St Andrews has played an important part in Scottish ecclesiastical history and this is evident from the wealth of churches and monuments in the town. According to legend St Regulus landed here in the fourth century with the bones of St Andrew - although it now seems more likely that the reliquary actually arrived in the eighth century. Soon the small town was an episcopal see. About 1200, several churches were constructed in the town, including the huge cathedral and also the castle. By the 15th century St Andrews was the center of religious and spiritual power in Scotland and in 1472 it became the seat of the archbishop. Some 335ft/102m in length and 160ft/49m wide, the cathedral (built between 1160 and 1328) was once the largest church in Scotland. Robert I attended the consecration and 200 years later James V and Mary of Guise married here establishing the Franco-Scottish "Auld Alliance". Destroyed in June 1559, the cathedral's stonework was plundered and now only parts of the late Romanesque east front, a section of the west front, the southern side aisle and a gatehouse remain.

St Rule's Tower

The tiny church of St Rule with its original chancel and square tower was built for Augustinian monks between 1127 and 1144 by master craftsmen from Yorkshire.
Address: Longmore House, Salisbury Place, Jedburgh TD8 6JQ, Scotland

University

A building at St Andrews University.
St Andrews University is both the smallest and oldest of Scotland's seats of learning. It was founded in 1411 by Bishop Henry Wardlaw. The Colleges of St Salvator (1450) and St Leonard (1511) which were combined in 1747 are devoted to the Arts and the Sciences, while St Mary's College, opened by Cardinal Beaton in 1538, serves as the theology faculty. The College Chapel in St Salvator contains the pulpit from Holy Trinity Church in the town where the reformer John Knox first preached. St Leonard's Chapel houses some fine tombstones from the 16th and 17th century and is certainly worth a visit.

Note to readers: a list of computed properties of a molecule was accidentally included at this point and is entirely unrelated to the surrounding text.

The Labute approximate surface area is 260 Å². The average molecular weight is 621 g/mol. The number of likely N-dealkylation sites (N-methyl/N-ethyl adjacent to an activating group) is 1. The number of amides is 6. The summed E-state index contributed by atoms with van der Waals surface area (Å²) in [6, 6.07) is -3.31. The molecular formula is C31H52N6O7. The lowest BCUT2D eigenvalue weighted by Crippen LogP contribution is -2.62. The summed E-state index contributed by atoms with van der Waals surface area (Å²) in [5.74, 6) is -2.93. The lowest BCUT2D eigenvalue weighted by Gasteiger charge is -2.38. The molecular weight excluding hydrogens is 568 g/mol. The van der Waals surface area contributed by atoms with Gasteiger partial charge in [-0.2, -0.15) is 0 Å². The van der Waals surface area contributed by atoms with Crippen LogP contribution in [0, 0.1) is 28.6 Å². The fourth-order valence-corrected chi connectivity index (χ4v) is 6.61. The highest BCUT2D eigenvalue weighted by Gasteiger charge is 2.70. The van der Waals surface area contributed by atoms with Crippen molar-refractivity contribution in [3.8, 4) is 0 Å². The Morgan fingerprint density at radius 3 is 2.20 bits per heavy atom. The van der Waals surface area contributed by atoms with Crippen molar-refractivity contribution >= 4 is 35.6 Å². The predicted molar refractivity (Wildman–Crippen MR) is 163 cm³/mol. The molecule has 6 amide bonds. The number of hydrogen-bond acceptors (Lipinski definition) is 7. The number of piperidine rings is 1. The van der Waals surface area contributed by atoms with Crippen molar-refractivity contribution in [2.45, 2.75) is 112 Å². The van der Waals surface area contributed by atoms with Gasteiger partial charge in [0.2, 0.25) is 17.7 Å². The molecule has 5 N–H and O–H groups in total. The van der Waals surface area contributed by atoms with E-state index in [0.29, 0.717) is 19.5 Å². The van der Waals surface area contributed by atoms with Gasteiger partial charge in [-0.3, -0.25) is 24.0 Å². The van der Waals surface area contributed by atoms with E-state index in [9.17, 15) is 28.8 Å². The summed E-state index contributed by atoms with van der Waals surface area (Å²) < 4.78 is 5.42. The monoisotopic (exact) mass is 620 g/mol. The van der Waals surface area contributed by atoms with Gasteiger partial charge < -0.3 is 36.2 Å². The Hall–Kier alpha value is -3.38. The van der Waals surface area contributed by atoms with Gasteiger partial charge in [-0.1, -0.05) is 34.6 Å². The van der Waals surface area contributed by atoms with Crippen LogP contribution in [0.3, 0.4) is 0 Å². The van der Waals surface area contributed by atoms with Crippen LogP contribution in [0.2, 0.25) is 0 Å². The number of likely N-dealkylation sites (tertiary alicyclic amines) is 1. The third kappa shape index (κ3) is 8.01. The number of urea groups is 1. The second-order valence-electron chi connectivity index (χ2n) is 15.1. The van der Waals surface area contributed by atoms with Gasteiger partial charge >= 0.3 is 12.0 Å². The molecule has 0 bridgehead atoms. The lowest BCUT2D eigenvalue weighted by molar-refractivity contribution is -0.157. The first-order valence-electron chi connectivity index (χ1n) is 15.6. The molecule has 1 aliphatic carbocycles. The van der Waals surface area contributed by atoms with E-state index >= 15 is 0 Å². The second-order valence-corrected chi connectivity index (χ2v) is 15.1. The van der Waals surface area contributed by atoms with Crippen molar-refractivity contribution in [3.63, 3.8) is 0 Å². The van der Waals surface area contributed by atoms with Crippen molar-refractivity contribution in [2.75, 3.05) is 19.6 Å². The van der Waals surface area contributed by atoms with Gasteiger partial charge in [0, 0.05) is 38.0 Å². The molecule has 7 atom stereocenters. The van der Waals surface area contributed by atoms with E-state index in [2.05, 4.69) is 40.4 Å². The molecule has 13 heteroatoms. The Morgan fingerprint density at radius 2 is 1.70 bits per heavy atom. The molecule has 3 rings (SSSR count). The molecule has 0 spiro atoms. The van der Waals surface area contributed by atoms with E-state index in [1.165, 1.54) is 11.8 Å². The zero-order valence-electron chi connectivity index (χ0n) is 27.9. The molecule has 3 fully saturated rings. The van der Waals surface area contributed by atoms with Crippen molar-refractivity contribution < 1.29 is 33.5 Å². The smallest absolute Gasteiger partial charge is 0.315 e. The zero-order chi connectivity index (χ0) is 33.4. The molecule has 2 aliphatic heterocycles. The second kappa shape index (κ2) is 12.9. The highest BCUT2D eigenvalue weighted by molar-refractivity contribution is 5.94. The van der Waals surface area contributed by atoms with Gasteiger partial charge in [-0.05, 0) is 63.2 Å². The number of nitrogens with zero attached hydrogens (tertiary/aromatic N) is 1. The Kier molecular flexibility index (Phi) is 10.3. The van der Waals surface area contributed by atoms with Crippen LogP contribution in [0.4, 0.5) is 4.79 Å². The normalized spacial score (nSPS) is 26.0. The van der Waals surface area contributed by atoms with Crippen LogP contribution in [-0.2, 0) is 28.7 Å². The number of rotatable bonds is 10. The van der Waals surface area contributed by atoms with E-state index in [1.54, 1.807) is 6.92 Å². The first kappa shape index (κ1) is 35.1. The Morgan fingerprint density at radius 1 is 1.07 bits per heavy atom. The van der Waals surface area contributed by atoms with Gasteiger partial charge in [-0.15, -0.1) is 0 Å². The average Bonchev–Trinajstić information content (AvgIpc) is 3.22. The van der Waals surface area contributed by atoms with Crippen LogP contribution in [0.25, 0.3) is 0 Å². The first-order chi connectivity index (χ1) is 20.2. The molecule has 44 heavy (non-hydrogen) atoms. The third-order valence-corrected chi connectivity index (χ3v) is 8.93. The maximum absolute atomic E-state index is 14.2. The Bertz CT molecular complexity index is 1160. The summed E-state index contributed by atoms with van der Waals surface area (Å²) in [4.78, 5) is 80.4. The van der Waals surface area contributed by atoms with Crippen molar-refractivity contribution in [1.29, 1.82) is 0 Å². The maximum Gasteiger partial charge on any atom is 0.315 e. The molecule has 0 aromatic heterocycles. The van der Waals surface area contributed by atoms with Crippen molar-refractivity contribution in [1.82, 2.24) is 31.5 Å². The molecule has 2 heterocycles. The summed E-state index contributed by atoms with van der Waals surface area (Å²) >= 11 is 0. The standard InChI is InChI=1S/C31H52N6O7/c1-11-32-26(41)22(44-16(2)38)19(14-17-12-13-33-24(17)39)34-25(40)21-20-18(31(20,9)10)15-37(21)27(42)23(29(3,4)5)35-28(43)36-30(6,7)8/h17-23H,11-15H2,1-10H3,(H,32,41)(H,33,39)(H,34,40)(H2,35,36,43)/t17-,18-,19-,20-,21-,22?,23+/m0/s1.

A rose bush that Mary Stuart is supposed to have planted near St Mary's College still flowers and the house in South Street where she stayed is now St Leonard's College library.

Lammas Fair

This annual five-day event takes place in early August and is said to be one of Scotland's oldest medieval markets. Traditional events including market stalls, food and drink stalls, concerts, dances and public functions make up most of the fair's program.

Preservation Trust Museum

A museum documenting local history of St Andrews is situated in former fishermen's houses on North Street.
Address: 12 North Street, St Andrews KY16 9PW, Scotland

St Andrews Castle

Castle tower and graveyard at St Andrews.
The remains of the bishop's palace and stronghold (ca. 1200) crown a rock that overlooks the sea. Cardinal Beaton lived here in great luxury until he was murdered by Protestants in 1546. Among the famous prisoners held captive here was John Knox, who was later condemned to work as a slave on a French galley. Interesting features inside the castle include the Bottle Dungeon and the underground escape passage. The Visitor Center relates the full story of the castle and cathedral. About 2mi/3.2km to the southeast lies the bizarre rock formation known as the "Rock and Spindle".
Address: The Scores, St Andrews KY16, Scotland